F1 Torus

Interview by Soraya Brouwer
Photos shot by Gilleam Trapenberg in The Hague, Netherlands

The Formula 1 triple world champion Lewis Hamilton is venturing into the realm of R&B music – meet his Dutch counterpart Torus, a sublime hip-hop and electronic music producer/visual artist, who is now taking on the Formula 1 through his projects. After wrapping up gigs in Japan, the States and Norway this year, Joeri Woudstra aka Torus is working for the design think tank Metahaven and finishing his studies at The Royal Academy of Art in The Hague. We spoke to Joeri to find out more about his current and future circuits.


Hey Joeri, what’s happening?

I’m chilling, preparing for a Halloween party tonight – I’ll be wearing a karting outfit that belongs to my dad. During the weeks, I work at Metahaven five days a week and I’m writing my thesis.

What is your thesis about?

I’m writing about the future of the visual side of music: how artists present their music to the public, and how their presentation works in the context of the internet. I’m looking at different ways to explore the limits of social media and find creative ways to escape these frontiers.

Tell us about it! What have you learnt?

Size is an example of a limitation. In the past, Instagram would only allow for square pictures to be published and picture resolutions on Facebook are an example of this too. You’ll find a lot of artists doing the same shit these days. They’ll announce a record two months ahead, and post mixes and interviews in anticipation on the usual sites. It’s very formulaic, and makes it all the more interesting when artists challenge these standards.

Does anyone come to mind in particular?

The way Aphex Twin promoted his last record by flying a zeppelin over London and publishing a file dump on the darknet is a good example. I like the way Holly Herndon asks for live feedback during her performances and projects them on a screen behind her, too. When it comes to pop, Drake is a good example of how to do things differently. In fact, he has changed the game so much that at this point he almost has too much exposure. When it comes to anything he does, it immediately changes into a meme.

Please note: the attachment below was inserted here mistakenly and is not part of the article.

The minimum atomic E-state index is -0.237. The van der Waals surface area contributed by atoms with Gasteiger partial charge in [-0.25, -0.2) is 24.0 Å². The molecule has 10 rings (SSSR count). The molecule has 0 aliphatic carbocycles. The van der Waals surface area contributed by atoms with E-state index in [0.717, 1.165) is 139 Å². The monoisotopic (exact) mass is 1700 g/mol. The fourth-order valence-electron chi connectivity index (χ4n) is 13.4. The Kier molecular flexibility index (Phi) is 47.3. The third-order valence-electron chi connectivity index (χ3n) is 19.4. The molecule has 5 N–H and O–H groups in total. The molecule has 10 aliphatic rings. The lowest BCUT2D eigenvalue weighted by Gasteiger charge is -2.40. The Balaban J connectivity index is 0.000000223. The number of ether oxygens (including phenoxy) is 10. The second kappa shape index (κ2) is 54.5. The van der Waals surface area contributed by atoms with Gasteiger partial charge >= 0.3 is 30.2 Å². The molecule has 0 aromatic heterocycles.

Visual repetition and referencing other records is also a big part of the rap game.

Yeah, when you go through these mixtape sites the majority of covers look alike. I like how Future disrupts that by simply putting stock images on his covers instead of going for customary imagery. It’s a completely off centre concept for hip-hop, which is what makes it so great!

Vince Staples was recently under fire for saying the ‘90s and the golden era get too much credit. Your DJ mixes play with a combination of older music as well as contemporary music, especially rap. How do you feel about his thoughts?

I agree, I don’t understand why people come for him. The problem lies with his critics for refusing to appreciate new music. Contemporary music has little nostalgic value, and we’ll need at least twenty years for that to happen. What makes current music exciting is that people have a lot of reference material to build on. You will find this in my music too. Even though it is different, I build on my older stuff and develop and change it. Change is not a bad development, it is wonderful. I mostly play older music alongside more contemporary stuff in my sets exactly because of nostalgic value, not because I think it is more progressive or interesting than what is being made nowadays. On the contrary. People need to find a balance, and be mindful of appreciating music in its own context.

Does your longing for nostalgia tie back in with your interest in racing aesthetics? Are you drawing from it both visually and aurally?

Yeah, I’m definitely down with Eurodance, Trance and even EDM. It’s fast music, and it always went hand in hand with a lot of speed related visuals back in the days. In rap music of course you will find fancy cars as well. It’s a status thing. In my forthcoming music, I allude to Trance and Eurodance but I manipulate these references into how I would make a record. The visual aspect of the new Torus came about from the music I’ve been making lately. My visual aesthetics are always a reflection of the music I make.

And lastly, is there a particular reason as to why you stopped playing the MSN bubbling remix in your sets? It was your trademark track!

I played it too many times. I feel like I revived this track when I played it at Boiler Room, I even got it on national radio (3FM). It gets played all over Amsterdam at this point. It’s time to quit before people think I stole it off of someone else. That’d be fuckin’ wack!

Torus takes on Urban Outfitters’ 1 Year Anniversary In-Store Party this Thursday, 12 November. You can also catch him at L.A.N. @ Le Guess Who? at EKKO, Utrecht on the 19th.